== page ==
/im pay"sheuhnz/, n., pl. impatiens.any of numerous plants belonging to the genus Impatiens, of the balsam family, having irregular flowers in which the calyx and corolla are not clearly distinguishable and bearing fruit that bursts open to scatter the seeds.[1880-85; < NL, L impatiens not enduring, not tolerating (see IMPATIENT); alluding to the plant's quick release of seeds upon slight contact; cf. the familiar name touch-me-not]
* * *Any of about 900 species of herbaceous plants in the genus Impatiens (balsam family), so named because the seedpod bursts when slightly touched.Garden balsam (I. balsamina), native to the tropics of Asia, is a favourite showy annual in U.S. gardens; its flowers are irregular, single or clustered, and of almost every colour but blue. Familiar related weeds in eastern North America are spotted jewelweed (I. biflora or I. capensis) and pale touch-me-not. Most impatiens have weak, hollow stems and require high moisture. Close relatives are geraniums and nasturtiums.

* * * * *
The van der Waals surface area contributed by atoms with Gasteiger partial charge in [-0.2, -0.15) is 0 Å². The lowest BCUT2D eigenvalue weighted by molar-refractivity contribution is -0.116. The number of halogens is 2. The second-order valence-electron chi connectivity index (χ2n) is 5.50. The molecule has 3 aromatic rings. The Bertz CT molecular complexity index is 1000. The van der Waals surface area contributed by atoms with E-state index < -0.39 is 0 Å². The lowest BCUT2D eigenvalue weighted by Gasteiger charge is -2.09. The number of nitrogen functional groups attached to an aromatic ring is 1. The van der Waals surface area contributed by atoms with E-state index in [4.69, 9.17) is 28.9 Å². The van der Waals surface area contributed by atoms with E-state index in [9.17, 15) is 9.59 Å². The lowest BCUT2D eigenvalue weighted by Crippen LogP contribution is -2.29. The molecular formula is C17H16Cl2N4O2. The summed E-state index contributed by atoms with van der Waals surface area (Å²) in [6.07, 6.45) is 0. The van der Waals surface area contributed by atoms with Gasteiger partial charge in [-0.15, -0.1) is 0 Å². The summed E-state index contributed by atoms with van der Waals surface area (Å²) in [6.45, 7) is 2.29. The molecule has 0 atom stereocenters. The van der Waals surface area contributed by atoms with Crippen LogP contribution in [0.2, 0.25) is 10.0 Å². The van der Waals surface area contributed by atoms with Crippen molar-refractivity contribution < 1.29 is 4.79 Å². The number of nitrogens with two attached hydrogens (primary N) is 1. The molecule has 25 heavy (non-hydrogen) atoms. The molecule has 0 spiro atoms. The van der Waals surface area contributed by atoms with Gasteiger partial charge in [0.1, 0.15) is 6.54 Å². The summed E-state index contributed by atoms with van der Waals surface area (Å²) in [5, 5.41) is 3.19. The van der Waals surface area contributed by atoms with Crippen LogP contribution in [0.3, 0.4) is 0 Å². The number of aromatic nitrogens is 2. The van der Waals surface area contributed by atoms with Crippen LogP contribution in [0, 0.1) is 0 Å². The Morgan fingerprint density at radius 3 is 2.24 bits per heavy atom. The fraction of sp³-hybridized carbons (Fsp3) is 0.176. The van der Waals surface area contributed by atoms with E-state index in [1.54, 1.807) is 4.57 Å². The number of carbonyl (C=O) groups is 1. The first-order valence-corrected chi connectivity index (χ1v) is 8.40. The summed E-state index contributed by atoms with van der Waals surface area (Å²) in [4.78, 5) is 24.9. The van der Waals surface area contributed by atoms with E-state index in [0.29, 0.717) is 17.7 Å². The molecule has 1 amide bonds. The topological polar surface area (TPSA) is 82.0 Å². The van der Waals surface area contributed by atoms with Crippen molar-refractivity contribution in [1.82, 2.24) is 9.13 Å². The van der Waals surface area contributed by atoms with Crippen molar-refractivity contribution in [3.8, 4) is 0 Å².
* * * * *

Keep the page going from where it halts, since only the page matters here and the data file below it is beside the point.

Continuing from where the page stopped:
* * *▪ plant genuslarge genus of herbaceous plants, belonging to the balsam family (Balsaminaceae), that are widely distributed in Asia, Africa, and North America. Some are regarded as weeds but others are popular garden plants. The name, meaning “impatient,” refers to the readiness with which the plants' seeds are dispersed. The ripe seedpod bursts upon slight pressure, thus scattering the seeds.Impatiens' simple leaves are usually alternate, the upper ones often being whorled (i.e., three or more arising in a circle from the stem). The flowers, which may be purple, yellow, pink, red, or white, are irregular in shape and arise from the leaf axils; they may be solitary or in small clusters.Impatiens balsamina, the garden balsam, is native to the tropics of Asia but has long been cultivated in temperate regions of the world. In its many horticultural forms it is one of the showiest of garden flowers and is relatively easy to cultivate. I. biflora, I. nolitangere, and I. pallida, all known variously as touch-me-not, snapweed, and jewelweed, are common weeds native to extensive regions of eastern North America.Impatiens balsamina, an annual that grows about 75 cm (30 inches) in height, has flowers of almost every colour except blue. I. biflora, which grows 60–90 cm tall, is an annual with orange, brown-spotted flowers. I. capensis, which grows 120–150 cm tall, is an annual with orange, red-spotted flowers. I. pallida closely resembles I. capensis but has larger, yellower flowers.
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